Lecture: Decadent Yet Ideal: Style and Function of Female Images in Prints by Keisai Eisen (1790-1848)

Gay Satsuma's picture
November 10, 2021
Hawaii, United States
Subject Fields: 
Japanese History / Studies, Art, Art History & Visual Studies, East Asian History / Studies, Asian History / Studies

Title:  Decadent Yet Ideal:  Style and Function of Female Images in Prints by Keisai Eisen (1790-1848)

Dr. Sawako Takemura Chang, PhD, Leiden University

Wednesday, 10 November 2021, 12 noon HST

Register: https://hawaii.zoom.us/webinar/register/WN_ZzLFbLviRDO85Lo28PJ6sA

Nineteenth-century pictures of beautiful women, generally categorized as bijin-ga, have been labeled as “decadent” (taihaiteki) by a number of modern ukiyo-e scholars.  As the images were generally looked down upon, there was limited interest in these prints commercially and academically.  This presentation considers why these images now appear “decadent” to the eyes of these modern scholars in contrast to how the prints were possibly viewed at the time of their production.

As a case study, I will analyze a print series called Ukiyo fūzoku mime kurabe (Customs of the Floating World) dated 1823-24 (Bunsei 6-7) by Keisai Eisen, 1790-1848.  I investigate this in the context of changing perceptions towards the lower-ordinary class sex workers frequently depicted in ukiyo-e of the time.  Elite society’s apparent shift towards considering such workers to be morally corrupt seems reflected in late Edo-period bijin-ga.  Paradoxically however, those lower-ranked prostitutes including geisha were also romanticized and reshaped as a paragon of ideal womanhood through various media including bijin-ga and popular fiction such as ninjōbon (books of romance), largely targeted at a female audience.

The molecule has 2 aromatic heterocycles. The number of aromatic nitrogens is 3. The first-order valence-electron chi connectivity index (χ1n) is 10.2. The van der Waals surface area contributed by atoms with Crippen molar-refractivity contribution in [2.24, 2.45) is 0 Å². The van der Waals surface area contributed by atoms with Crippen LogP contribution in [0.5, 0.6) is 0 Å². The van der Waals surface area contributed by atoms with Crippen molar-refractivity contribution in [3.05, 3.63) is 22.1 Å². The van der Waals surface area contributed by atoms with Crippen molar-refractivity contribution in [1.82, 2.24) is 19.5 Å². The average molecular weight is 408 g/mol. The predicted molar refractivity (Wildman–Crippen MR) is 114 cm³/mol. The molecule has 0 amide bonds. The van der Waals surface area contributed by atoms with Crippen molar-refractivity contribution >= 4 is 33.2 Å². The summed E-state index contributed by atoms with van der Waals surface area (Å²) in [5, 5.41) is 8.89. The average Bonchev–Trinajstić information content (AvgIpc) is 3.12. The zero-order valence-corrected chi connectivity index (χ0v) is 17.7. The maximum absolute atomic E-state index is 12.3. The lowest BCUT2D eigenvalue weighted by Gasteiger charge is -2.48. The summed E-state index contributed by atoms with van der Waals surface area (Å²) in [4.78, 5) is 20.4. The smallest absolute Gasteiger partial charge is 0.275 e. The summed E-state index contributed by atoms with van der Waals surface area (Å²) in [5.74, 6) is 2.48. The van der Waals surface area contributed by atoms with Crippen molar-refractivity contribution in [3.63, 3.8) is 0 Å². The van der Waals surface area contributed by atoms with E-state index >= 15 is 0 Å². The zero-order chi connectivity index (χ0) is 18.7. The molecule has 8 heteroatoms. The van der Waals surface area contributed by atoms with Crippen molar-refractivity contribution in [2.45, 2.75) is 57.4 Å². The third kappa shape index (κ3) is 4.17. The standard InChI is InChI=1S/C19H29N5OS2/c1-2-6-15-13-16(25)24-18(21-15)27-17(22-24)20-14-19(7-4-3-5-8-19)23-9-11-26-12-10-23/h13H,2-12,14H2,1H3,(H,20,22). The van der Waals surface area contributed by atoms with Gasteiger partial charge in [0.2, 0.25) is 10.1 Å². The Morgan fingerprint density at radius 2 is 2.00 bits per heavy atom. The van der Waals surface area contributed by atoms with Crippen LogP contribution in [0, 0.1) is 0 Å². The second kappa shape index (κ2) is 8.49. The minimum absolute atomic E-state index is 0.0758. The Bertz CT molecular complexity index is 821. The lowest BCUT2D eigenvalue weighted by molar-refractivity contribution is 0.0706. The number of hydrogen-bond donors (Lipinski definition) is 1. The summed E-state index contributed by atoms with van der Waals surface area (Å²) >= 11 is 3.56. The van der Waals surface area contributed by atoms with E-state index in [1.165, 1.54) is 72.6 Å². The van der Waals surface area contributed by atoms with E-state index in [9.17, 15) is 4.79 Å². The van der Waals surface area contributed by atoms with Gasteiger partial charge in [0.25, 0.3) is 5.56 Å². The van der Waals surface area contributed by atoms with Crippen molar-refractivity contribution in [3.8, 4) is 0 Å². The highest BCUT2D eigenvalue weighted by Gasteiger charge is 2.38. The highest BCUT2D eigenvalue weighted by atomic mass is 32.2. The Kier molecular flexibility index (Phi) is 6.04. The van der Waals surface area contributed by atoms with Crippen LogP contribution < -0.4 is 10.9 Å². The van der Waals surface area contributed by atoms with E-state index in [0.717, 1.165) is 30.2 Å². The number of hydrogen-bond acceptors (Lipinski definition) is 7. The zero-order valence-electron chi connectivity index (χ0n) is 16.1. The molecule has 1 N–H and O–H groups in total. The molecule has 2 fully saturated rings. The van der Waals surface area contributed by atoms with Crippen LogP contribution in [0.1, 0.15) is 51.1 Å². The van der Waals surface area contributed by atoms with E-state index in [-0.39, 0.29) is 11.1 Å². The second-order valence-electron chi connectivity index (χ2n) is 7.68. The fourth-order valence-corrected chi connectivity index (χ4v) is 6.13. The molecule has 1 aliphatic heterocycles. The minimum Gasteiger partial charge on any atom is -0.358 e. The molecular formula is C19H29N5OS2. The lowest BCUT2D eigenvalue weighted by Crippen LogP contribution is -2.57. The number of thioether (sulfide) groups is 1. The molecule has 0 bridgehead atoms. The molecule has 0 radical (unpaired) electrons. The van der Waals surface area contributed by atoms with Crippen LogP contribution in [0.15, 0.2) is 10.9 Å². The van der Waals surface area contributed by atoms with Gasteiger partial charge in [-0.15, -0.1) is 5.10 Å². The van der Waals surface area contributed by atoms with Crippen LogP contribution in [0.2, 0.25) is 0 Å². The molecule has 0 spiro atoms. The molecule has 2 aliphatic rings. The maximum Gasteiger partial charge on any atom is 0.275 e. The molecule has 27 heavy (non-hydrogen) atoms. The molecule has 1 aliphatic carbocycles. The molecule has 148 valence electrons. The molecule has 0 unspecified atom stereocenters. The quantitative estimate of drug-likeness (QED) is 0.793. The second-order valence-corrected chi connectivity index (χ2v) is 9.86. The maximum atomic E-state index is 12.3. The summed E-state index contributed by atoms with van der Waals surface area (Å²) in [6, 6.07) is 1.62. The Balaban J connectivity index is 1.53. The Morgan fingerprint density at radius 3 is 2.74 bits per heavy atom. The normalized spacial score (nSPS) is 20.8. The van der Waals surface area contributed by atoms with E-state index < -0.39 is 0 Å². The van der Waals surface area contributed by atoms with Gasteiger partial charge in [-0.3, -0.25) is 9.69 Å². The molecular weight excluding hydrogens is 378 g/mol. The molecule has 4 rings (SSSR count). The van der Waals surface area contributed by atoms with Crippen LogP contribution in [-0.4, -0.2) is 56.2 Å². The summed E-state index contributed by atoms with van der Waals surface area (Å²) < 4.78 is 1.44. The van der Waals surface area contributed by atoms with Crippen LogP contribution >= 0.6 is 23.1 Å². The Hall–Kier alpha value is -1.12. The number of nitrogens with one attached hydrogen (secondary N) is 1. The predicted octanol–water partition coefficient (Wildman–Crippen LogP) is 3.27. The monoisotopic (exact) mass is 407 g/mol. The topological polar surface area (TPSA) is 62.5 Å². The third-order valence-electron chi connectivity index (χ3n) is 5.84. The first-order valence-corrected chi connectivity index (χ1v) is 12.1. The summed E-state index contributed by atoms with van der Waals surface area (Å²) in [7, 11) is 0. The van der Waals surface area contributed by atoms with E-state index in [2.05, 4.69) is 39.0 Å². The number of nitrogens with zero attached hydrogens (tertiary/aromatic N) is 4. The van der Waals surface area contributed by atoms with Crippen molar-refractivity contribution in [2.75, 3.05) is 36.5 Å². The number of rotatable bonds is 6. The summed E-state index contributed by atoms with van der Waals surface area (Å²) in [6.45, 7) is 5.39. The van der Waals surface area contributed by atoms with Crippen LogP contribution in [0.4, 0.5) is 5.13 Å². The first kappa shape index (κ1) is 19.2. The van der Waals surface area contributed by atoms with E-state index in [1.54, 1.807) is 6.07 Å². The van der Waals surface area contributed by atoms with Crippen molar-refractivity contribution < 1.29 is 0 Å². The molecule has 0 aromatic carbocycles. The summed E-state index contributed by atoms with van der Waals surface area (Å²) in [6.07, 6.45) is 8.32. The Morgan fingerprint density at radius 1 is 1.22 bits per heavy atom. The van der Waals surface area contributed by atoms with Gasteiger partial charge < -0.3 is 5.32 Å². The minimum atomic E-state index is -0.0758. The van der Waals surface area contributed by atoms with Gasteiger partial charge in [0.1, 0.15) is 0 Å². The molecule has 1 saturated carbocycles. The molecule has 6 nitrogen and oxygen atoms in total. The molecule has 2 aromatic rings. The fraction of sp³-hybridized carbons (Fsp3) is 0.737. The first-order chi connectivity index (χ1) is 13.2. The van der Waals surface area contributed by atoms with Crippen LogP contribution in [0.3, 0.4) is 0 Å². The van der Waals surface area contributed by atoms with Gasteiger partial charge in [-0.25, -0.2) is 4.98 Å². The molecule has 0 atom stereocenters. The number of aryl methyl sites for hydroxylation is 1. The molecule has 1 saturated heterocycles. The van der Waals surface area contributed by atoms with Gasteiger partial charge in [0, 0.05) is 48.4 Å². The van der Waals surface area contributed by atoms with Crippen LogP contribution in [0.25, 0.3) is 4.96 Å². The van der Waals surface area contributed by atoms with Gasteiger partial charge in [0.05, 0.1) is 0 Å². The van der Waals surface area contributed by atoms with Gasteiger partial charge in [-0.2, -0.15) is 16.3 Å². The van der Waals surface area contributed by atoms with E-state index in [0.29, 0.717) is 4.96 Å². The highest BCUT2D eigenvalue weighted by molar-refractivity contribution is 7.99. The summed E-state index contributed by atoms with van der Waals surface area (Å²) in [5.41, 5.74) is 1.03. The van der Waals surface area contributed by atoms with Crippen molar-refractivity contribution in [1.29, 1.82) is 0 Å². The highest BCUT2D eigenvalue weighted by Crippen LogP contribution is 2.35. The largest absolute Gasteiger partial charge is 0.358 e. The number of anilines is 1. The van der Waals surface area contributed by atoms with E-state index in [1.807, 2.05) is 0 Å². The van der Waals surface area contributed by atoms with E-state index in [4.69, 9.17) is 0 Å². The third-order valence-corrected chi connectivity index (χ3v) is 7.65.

Although the nineteenth-century bijin-ga have been largely disregarded and judged as “decadent” until recently, the individuals, images, and styles of commoditized but financially independent women like the fashionable geisha seem to have been sought after both by men and women in the lower-middle social stratum at the time.  Thus, through newly emerging printing technology and the publishing market, bijin-ga partly functioned to educate women in how they should look and behave in order to be favored by the male dominant society.  In other words, bijin-ga appear to have helped shape gender roles for lower-middle class women in Japan of the time.

Sponsored by the Center for Japanese Studies, University of Hawai‘i at Mānoa

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Dr. Gay Satsuma, Center for Japanese Studies, UHM

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